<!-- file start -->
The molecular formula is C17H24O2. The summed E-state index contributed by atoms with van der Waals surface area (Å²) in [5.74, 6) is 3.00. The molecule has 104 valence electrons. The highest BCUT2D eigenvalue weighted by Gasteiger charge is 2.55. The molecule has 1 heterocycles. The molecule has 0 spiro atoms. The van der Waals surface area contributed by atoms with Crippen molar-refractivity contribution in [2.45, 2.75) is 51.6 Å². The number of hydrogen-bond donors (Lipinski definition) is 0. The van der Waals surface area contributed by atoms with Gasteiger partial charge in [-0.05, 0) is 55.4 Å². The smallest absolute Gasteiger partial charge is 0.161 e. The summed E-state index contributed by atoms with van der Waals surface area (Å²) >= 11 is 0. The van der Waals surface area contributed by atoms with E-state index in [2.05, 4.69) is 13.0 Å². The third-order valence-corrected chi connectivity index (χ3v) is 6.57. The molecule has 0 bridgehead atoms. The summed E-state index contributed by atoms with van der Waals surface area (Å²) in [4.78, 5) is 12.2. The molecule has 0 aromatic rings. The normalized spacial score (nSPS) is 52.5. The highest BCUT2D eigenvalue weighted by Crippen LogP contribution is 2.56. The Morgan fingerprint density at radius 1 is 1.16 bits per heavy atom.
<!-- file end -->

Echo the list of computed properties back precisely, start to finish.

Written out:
The molecular formula is C17H24O2. The summed E-state index contributed by atoms with van der Waals surface area (Å²) in [5.74, 6) is 3.00. The molecule has 104 valence electrons. The highest BCUT2D eigenvalue weighted by Gasteiger charge is 2.55. The molecule has 1 heterocycles. The molecule has 0 spiro atoms. The van der Waals surface area contributed by atoms with Crippen molar-refractivity contribution in [2.45, 2.75) is 51.6 Å². The number of hydrogen-bond donors (Lipinski definition) is 0. The van der Waals surface area contributed by atoms with Gasteiger partial charge in [-0.05, 0) is 55.4 Å². The smallest absolute Gasteiger partial charge is 0.161 e. The summed E-state index contributed by atoms with van der Waals surface area (Å²) >= 11 is 0. The van der Waals surface area contributed by atoms with E-state index in [2.05, 4.69) is 13.0 Å². The third-order valence-corrected chi connectivity index (χ3v) is 6.57. The molecule has 0 bridgehead atoms. The summed E-state index contributed by atoms with van der Waals surface area (Å²) in [4.78, 5) is 12.2. The molecule has 0 aromatic rings. The normalized spacial score (nSPS) is 52.5. The highest BCUT2D eigenvalue weighted by Crippen LogP contribution is 2.56. The Morgan fingerprint density at radius 1 is 1.16 bits per heavy atom.